@docdivakar: Thanks to point out the use in developing countries, but can we get video inetnsive apps to run on the sub$100 computers? I doubt it.

Manager

Max, I love the Parallela concept but I've a doubt about it... At first I thought that it could be used as a Zynq dev-kit, but now I'm becoming aware that the Zynq is only a necessary part for linking with the Epiphany resources... am I right???

Blogger

@Garcia (Javi): ...are we ready to teardown those under 100 little rascals?? ;-)


Actually, it woudl be interesting to get a detailed breakdown of the types of chips (in addtion to the processors), number of layers in the board, etc...

@EE,etc: the sub $100 tablets have a lot of functions that a majority of developing countries can use in education. But I agree video / graphics-intensive applications may not run very well on these.

Manager

I was glad to see the Parallella represented -- thsi really does qualify as a personal supercomputer...

are we ready to teardown those under 100 little rascals?? ;-)

Blogger

Hi Duane -- Hi Javi (Garcia)

I must admit that I was surprised by the range of SBCs that are available -- and remember that this article just mentioned a small sampling...

Hello Max & Susan... thanks for hosting!

Manager

I tend to go for practical use,

what will be the current application for the <$100 computers these days?

I can think of more Industrial, Machine Control, public gaming machine were a fixed computer at min price is needed, any one can point to other applications?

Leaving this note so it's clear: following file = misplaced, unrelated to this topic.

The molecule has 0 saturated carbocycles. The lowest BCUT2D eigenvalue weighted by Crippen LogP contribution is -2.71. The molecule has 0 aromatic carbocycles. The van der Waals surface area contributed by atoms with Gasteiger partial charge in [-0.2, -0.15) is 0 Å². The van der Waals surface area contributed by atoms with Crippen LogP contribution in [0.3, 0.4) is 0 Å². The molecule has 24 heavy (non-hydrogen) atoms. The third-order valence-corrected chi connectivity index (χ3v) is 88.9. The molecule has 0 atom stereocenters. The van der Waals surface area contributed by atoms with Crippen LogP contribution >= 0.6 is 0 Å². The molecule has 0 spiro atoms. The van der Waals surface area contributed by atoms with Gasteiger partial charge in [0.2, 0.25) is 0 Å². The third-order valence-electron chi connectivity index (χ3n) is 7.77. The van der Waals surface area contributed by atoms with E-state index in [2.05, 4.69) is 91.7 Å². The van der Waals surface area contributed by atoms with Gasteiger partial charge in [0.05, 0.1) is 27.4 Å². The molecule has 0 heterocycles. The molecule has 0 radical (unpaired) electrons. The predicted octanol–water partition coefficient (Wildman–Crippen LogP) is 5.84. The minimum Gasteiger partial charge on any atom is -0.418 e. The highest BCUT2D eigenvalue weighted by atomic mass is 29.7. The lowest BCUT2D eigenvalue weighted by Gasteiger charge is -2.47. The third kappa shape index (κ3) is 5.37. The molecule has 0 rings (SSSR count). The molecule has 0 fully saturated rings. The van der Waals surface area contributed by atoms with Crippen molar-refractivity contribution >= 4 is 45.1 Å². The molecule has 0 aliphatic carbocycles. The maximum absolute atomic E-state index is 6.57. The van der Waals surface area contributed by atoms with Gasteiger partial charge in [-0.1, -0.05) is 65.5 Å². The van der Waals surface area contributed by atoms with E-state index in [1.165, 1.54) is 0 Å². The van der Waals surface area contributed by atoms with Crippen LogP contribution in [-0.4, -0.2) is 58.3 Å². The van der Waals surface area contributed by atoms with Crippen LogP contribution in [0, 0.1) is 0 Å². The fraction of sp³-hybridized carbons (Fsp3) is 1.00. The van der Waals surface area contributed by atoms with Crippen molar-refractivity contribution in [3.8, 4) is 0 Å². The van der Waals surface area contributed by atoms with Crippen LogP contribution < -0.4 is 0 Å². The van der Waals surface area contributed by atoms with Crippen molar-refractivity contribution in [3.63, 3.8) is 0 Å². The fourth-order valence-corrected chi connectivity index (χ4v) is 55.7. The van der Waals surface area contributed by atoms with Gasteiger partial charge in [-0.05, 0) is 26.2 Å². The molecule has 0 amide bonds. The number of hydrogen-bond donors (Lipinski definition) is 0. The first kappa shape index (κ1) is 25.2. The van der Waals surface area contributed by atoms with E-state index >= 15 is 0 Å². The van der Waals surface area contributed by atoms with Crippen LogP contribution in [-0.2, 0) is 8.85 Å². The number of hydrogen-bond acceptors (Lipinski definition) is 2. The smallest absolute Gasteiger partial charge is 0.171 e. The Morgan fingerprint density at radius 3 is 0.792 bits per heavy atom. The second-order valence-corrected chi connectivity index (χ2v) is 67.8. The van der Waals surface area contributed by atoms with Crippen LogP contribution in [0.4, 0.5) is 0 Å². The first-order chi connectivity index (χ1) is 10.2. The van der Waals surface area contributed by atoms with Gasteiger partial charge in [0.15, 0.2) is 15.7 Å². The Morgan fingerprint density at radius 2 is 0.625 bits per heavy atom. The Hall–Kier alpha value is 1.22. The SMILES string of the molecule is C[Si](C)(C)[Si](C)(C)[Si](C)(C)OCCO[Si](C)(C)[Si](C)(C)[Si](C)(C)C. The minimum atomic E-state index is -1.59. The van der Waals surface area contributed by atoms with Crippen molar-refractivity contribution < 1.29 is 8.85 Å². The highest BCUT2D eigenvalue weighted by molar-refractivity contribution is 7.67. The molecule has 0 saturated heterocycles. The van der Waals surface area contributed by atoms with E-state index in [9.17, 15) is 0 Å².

Manager

Hi Docdivakar, welcome.

 

Blogger

we're at least becoming more aware of them since the raspberry pi. Many were out there before hand but the public didn't hear about them so much. 

Blogger

These boards are all so impressive. It seems like there's been an explosion of them since the Raspberry Pi came out.

Blogger

laggy buggy messes. Hopefully that will change though. 

Blogger

I've used a couple sub $100 tablets. they were horrible

Blogger

Hi Susan, thanks, it's my 1st time joining, glad to be here.

 

Manager

Hi EE,etc. Thanks for joining in.

Blogger

@Caleb: ...there's no need to brag max.

If I don't brag about myself, no one will do it for me :-)

Hi Max, the story is great, or to be correct it was great maybe up to introduction of the tablets, I think what we need now is perhaps the tablets under $100.

 

Manager

well, there's no need to brag max. 

Blogger

Ha! I'm the first here :-)

The "EE Times Week In Review" is a live online chat about what's been happening in electronics and engineering and what you thought about it all, from hard news to the weird and wonderful.

This week's chat will take place on Friday, August 23, 2013, commencing at 10:00 a.m. Pacific Time / 1:00 p.m. Eastern Time.

Although we will be talking about anything and everything of interest, our lead topic will be Cabe Atwell's article: The Biggest-Little Revolution: 10 Single-Board Computers for Under $100. It will be interesting to ponder the commercial potential and implications of this type of board.